How do you get to Mars?

Keep me honest here. I do not want this post to get mired any political entanglements. Let me know if I stray from that goal.

How do we get to Mars? No, I’m not talking about orbital trajectories.   No, I’m not talking about the 26 month interval for missions. All of that is pretty well understood. What I’m asking about is the best path to go from where we are now in the manned and unmanned exploration of space to where most agree we need to be – boots on the surface of Mars. Everyone also agrees that the safest approach to attack the challenge is in phases.  These phases will be used to develop, test and prove new deep space vehicles and develop operations procedures.  This approach requires time and patience and that can be frustrating. I’d like nothing more that have the confidence to send humans to land on Mars at the very next opportunity. But given the state-of-the-art of our spaceflight technology and spacecraft systems you’d likely spin up such a program only to have it fail to ever launch because of insurmountable weight, power and safety challenges. Or worse, designing a one-way ticket for our astronauts.  So a phased development approach it is – build a little, test a little. With that guideline in place we need to draw the outlines of the picture. And here is where differing opinions split the community in the factions.  Getting right to the hard questions – what is the best proving ground to test and learn what we need to learn to be successful at landing people on Mars and returning them safely to Earth? What should the sequence of missions look like? Do we use the moon or an asteroid as an intermediate step? Do we use the moons of Mars? Do we use an orbital-only mission to Mars?  NASA has a current plan in place, but I would do it differently.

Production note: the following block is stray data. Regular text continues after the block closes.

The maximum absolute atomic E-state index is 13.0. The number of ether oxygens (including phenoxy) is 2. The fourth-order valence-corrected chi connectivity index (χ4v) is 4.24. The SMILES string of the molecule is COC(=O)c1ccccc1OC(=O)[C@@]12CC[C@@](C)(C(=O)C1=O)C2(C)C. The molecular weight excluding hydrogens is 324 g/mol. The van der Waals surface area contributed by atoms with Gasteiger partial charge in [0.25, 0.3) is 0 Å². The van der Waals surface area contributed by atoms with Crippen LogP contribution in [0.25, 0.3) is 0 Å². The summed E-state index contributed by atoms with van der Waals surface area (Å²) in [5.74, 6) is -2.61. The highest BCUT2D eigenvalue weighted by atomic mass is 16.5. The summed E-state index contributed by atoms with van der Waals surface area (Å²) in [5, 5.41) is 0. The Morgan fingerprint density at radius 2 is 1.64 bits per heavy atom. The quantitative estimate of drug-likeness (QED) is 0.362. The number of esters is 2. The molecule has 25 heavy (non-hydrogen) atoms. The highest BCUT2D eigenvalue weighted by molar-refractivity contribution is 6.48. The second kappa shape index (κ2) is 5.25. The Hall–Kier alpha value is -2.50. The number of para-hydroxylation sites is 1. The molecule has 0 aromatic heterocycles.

NASA’s current plan is referred to as the Evolvable Mars Campaign. I like the name, but don’t exactly agree with the details. The EMC calls for the use of an Asteroid Retrieval Mission as a proving ground for new spacecraft and deep space habitats. The latest version of the ARM looks like this:  a robotic probe will rendezvous with an asteroid, retrieve a boulder off its surface, and tow it back to a more convenient location near Earth. A crewed spacecraft would then rendezvous with the robotic probe to retrieve and study the asteroid sample. The expectation is that by performing the ARMs that we will develop the new systems and gain much needed experience in longer duration, exo-LEO spaceflight, rendezvous and EVAs. I don’t argue that those benefits would come from this plan, but I question if these are the right priorities. Are the goals of ARM truly the most important priorities to be spending our limited resources on? Will the payoff from ARM really prepare us for landing people on Mars and returning them safely to Earth? My opinion is that they aren’t and it won’t.